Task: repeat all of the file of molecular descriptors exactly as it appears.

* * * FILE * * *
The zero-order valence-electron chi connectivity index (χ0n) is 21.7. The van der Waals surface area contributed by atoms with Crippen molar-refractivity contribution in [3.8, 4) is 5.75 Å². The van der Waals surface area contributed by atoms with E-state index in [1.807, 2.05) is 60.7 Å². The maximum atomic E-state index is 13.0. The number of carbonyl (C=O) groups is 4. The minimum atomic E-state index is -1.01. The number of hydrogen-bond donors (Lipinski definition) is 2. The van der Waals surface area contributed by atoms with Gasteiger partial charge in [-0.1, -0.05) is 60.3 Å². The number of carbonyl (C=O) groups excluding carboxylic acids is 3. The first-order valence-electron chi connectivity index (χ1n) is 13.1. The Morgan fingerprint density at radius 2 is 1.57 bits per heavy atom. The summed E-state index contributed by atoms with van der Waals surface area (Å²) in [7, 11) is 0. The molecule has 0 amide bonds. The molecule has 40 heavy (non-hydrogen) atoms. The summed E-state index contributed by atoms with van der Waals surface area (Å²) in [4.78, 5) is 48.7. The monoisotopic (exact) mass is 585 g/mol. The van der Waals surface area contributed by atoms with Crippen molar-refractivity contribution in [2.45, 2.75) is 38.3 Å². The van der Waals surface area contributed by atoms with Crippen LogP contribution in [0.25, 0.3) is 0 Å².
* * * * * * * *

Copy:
The zero-order valence-electron chi connectivity index (χ0n) is 21.7. The van der Waals surface area contributed by atoms with Crippen molar-refractivity contribution in [3.8, 4) is 5.75 Å². The van der Waals surface area contributed by atoms with E-state index in [1.807, 2.05) is 60.7 Å². The maximum atomic E-state index is 13.0. The number of carbonyl (C=O) groups is 4. The minimum atomic E-state index is -1.01. The number of hydrogen-bond donors (Lipinski definition) is 2. The van der Waals surface area contributed by atoms with Gasteiger partial charge in [-0.1, -0.05) is 60.3 Å². The number of carbonyl (C=O) groups excluding carboxylic acids is 3. The first-order valence-electron chi connectivity index (χ1n) is 13.1. The Morgan fingerprint density at radius 2 is 1.57 bits per heavy atom. The summed E-state index contributed by atoms with van der Waals surface area (Å²) in [7, 11) is 0. The molecule has 0 amide bonds. The molecule has 40 heavy (non-hydrogen) atoms. The summed E-state index contributed by atoms with van der Waals surface area (Å²) in [4.78, 5) is 48.7. The monoisotopic (exact) mass is 585 g/mol. The van der Waals surface area contributed by atoms with Crippen molar-refractivity contribution in [2.45, 2.75) is 38.3 Å². The van der Waals surface area contributed by atoms with Crippen LogP contribution in [0.25, 0.3) is 0 Å².